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Searching for Grace
Separated from her birth mother when she was just a baby, Julie Hann tried to piece together the missing parts of her past.


I grew up with a whole chunk of my life I didn't know," says Julie Hann. "I had no family tree to talk about in school, no medical history to give to my doctors. I didn't look like anyone in my family, and I was angry!"

Julie Hann

Born in Winnipeg as Dawn Marie, Julie was immediately given up for adoption by her mother, Grace Mussell. Single and living at home, Grace was a 17-year-old high-school student at the time who had no financial resources to draw upon. Coupled with social pressure, she felt she had no other option. "Placing Julie up for adoption was the hardest thing I've had to do in my life," she says.

One week later, Donna and David Pitcher welcomed their "jewel." "She was beautiful and an answer to prayer for a child of our own," says David. The adoption agency recommended the baby's name be changed, and so six-pound-14-ounce Dawn Marie was christened Julie Anne.

"I couldn't have asked for better adoptive parents," says Julie. "They never hid the fact that they were not my birth parents, but no amount of openness can take away the trauma of being separated from your birth family."

Julie recalls years of sadness, fear and frustration. Questions haunted her. Will I ever know who I really am? Will my sense of dislocation and being an outsider disappear? How could a mother give up her child?

The search

In 2005, Julie, now 27, resolved to find her birth mother. "I wouldn't have done it without the support of my adoptive parents," Julie firmly states. "The very thought was terrifying, but I wanted to know who this woman was, who I was and where I fit in." And there was no guarantee her mother would let Julie into her life.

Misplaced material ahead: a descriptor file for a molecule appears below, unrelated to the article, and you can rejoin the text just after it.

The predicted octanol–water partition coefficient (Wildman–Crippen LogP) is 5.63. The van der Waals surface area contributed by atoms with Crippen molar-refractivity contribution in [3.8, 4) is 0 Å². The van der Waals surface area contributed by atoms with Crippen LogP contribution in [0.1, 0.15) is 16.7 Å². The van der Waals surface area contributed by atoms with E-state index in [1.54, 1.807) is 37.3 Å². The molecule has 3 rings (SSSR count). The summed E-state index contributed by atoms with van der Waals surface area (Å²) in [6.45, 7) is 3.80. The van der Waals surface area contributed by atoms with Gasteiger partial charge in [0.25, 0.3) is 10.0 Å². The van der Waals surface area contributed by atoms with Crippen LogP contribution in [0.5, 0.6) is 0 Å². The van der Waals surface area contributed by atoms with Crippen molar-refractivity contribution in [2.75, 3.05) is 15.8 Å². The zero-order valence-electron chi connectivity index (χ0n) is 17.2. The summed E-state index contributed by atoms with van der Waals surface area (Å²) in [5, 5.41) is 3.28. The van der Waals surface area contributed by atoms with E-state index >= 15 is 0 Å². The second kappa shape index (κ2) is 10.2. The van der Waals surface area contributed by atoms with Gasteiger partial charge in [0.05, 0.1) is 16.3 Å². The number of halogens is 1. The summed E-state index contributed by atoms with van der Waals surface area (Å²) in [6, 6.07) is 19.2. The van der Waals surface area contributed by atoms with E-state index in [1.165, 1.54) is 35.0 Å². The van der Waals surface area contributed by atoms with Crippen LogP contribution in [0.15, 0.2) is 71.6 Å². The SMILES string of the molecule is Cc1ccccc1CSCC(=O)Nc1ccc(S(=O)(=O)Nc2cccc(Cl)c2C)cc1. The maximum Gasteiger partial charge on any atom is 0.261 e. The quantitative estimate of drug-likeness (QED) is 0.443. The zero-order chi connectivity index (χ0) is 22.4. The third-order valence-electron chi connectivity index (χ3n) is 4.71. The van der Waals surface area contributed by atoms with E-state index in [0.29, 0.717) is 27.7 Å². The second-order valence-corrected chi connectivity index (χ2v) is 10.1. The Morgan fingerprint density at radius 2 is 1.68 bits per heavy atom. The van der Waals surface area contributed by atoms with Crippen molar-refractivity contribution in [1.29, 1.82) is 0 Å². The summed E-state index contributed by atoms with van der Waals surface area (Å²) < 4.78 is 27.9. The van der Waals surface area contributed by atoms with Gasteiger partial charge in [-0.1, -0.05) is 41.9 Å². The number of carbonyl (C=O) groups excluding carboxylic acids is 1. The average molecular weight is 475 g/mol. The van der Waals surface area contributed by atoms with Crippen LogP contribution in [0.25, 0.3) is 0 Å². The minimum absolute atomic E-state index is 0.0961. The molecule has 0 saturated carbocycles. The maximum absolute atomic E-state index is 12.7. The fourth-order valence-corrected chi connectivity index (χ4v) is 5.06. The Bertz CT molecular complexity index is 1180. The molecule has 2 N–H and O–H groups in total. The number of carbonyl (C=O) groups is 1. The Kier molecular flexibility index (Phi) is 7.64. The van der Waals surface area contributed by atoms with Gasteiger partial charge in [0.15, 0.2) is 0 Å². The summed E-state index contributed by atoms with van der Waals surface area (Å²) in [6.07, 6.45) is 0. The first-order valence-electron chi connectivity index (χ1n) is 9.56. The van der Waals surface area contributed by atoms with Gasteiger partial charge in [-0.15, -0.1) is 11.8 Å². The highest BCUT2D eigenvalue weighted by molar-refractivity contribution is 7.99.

That August, at the risk of rejection, Julie contacted child and family services in Winnipeg. It took three long months before a response was received. Grace had been located in Osgoode, Ontario.

"When I received the call from the adoption agency, God was already preparing me to connect with Julie," says Grace, now married with three children. "My husband and I were being counselled by a pastor on how to share the news of Julie with our kids, who had no idea she existed."

Meanwhile, Julie received word that Grace would be willing to meet her in Toronto. "I was numb," says Julie. But she was ready to bring together the split parts of herself.

The reunion

"I was so nervous, I felt sick," remembers Julie. "I hesitantly stepped from the taxi into the hotel lobby and immediately recognized Grace." They hugged and stared at each other. "I examined Grace's every physical attribute. It was overwhelming. I actually looked like someone, and a part of me suddenly fell into place."

Grace's family welcomed her daughter into their family and continue to stay in touch with Julie and her husband, Dave. For Grace, their reunion returned a missing piece of her heart: "My baby had never been far from my mind."

Last fall, Grace had the opportunity to meet Julie's mom at a Christian women's conference. "What a privilege to meet this woman who cradled Julie, loved her and wiped away her tears. I will always be grateful to Donna and David for what they did," says Grace.

As for Julie, finding her birth mother was the best thing she had ever done for herself. "I am more settled and relaxed now," she says. "Because of this, my relationship with my mom and dad has grown even stronger." Though she has found peace, abandonment issues continue to haunt her. But she finds solace in God's words: "I know what I'm doing. I have it all planned out—plans to take care of you, not abandon you, plans to give you the future you hope for" (Jeremiah 29:11 The Message).

"Don't be afraid of searching, or of what you will find," states Julie. "You could be missing something incredible. I like who I am and wouldn't change a thing, and that means accepting that I am adopted."

Linda Leigh is a staff writer and proofreader for Faith & Friends.

Originally published in Faith & Friends, May 2007.

 

 
 
 
 

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